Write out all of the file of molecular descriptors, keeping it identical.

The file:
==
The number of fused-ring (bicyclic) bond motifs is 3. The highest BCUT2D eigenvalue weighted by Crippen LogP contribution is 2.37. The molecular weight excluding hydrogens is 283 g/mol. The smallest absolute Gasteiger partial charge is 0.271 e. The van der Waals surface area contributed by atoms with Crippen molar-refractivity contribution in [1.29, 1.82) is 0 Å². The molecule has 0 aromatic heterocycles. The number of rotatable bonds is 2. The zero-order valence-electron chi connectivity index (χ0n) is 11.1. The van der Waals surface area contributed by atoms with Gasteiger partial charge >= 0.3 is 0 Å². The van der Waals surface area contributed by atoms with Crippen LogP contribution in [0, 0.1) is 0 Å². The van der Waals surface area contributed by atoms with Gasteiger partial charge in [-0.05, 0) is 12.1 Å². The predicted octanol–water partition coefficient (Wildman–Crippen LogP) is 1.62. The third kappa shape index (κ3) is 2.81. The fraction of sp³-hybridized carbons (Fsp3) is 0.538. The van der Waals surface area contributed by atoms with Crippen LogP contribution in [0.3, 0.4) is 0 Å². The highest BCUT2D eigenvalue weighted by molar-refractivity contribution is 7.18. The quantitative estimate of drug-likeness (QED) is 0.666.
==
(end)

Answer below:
The number of fused-ring (bicyclic) bond motifs is 3. The highest BCUT2D eigenvalue weighted by Crippen LogP contribution is 2.37. The molecular weight excluding hydrogens is 283 g/mol. The smallest absolute Gasteiger partial charge is 0.271 e. The van der Waals surface area contributed by atoms with Crippen molar-refractivity contribution in [1.29, 1.82) is 0 Å². The molecule has 0 aromatic heterocycles. The number of rotatable bonds is 2. The zero-order valence-electron chi connectivity index (χ0n) is 11.1. The van der Waals surface area contributed by atoms with Gasteiger partial charge >= 0.3 is 0 Å². The van der Waals surface area contributed by atoms with Crippen LogP contribution in [0, 0.1) is 0 Å². The van der Waals surface area contributed by atoms with Gasteiger partial charge in [-0.05, 0) is 12.1 Å². The predicted octanol–water partition coefficient (Wildman–Crippen LogP) is 1.62. The third kappa shape index (κ3) is 2.81. The fraction of sp³-hybridized carbons (Fsp3) is 0.538. The van der Waals surface area contributed by atoms with Crippen LogP contribution in [0.3, 0.4) is 0 Å². The highest BCUT2D eigenvalue weighted by molar-refractivity contribution is 7.18. The quantitative estimate of drug-likeness (QED) is 0.666.